As we know, China’s capital is flowing away from the traditional real estate, energy and manufacturing industries, and into the sports industry, one of the booming sectors worldwide. In the wake of developments in the industry, hi-tech giants like ZTE, LeEco and Alibaba are rushing into this new arena.
Recently, China’s telecommunications company ZTE announced it had signed a sponsorship deal with top Spanish football team, Sevilla Football Club, to serve as the club's Official Technological Partner and smartphone provider. Several days ago, ZTE’s subsidiary Nubia became the main sponsor of Jiangsu Suning Football Club for the 2016 season, with a valuation of RMB150 million.
LeEco is an active participant in the sports market. Last year, its subsidiary Le Sports became the title sponsor of the former Wukesong Arena. Later, LeEco reached a strategic partnership deal with Beijing Guoan FC. What is more, the parent company announced today that it has acquired the exclusive internet media rights to the Chinese Super League for the 2016 and 2017 seasons. This deal is worth up to RMB 2.7 billion (US $414.18 million).
In terms of crossover investments, Alibaba is undoubtedly a trailblazer. Early in June 2014, Ali’s CEO Jack Ma acquired a 50% stake in Guangzhou Evergrande FC for RMB 1.2 billion. Although the financial report showed a loss of RMB 500 million after the club’s debut on the New Three Board, Ali attracted a lot of attention due to Evergrande’s success in the AFC Champions League last November.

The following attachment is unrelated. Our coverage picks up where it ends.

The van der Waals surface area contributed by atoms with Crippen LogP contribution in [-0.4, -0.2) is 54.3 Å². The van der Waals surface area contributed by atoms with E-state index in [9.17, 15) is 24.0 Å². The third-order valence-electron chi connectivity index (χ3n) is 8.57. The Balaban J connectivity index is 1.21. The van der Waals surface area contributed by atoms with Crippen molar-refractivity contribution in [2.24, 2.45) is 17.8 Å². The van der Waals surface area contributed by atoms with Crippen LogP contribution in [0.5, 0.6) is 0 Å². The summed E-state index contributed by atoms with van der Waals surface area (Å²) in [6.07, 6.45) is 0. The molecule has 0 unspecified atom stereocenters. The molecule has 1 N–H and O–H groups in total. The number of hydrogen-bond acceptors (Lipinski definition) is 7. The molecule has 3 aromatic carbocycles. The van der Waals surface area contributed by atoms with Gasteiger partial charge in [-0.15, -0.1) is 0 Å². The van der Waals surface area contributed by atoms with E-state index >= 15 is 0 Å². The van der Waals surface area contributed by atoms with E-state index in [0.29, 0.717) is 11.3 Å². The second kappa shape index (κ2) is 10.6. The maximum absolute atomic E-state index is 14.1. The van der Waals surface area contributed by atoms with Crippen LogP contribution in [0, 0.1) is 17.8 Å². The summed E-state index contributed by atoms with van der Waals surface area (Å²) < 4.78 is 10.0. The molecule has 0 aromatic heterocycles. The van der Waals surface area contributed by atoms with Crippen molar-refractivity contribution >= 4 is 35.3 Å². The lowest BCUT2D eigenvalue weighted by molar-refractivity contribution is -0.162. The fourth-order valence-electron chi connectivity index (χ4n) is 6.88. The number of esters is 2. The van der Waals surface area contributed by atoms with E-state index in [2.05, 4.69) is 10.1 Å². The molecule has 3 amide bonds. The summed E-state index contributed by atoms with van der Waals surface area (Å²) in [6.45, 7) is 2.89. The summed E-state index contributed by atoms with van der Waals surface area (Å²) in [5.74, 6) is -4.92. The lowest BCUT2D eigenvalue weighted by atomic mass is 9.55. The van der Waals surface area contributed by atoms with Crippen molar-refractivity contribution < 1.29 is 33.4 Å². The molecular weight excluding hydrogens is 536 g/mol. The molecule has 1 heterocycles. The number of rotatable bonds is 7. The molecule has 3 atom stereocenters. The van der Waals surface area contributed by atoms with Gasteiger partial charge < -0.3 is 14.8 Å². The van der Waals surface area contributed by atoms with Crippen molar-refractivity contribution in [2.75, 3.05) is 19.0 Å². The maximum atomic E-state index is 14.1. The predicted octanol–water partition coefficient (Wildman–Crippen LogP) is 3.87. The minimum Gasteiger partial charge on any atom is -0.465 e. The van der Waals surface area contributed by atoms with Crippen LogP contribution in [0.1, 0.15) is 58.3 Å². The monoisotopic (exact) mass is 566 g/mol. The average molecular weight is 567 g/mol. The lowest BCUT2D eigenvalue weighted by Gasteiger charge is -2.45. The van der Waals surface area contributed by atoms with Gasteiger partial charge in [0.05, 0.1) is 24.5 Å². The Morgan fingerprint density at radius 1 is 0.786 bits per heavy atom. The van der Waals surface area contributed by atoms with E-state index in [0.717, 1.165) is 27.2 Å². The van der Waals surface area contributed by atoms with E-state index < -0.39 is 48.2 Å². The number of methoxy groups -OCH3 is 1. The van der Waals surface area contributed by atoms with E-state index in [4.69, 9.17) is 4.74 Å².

As I mentioned above, China’s hi-tech companies have been bullish with their heavy investments in media rights, sponsorship deals and as stakeholders in clubs. It is a good thing seeing them switch to the sports business. Yet more importantly, besides big money, they are also able to bring advanced technologies into the sports industry. When their creative ideas bring about revolutionary changes in sports technologies, hi-tech companies can become irreplaceable participants in the sports market.
Jack Ma is right as he talked about his investment in Evergrande, “When I invested in Guangzhou Evergrande FC, it wasn’t just to see them win games, but to get a view of the industry, to figure out why China fails in the football world. Mr. Wang (Jianlin) doesn’t need more money, but he needs someone to share ideas with, and to find solutions.”
Proofread by John Devlin.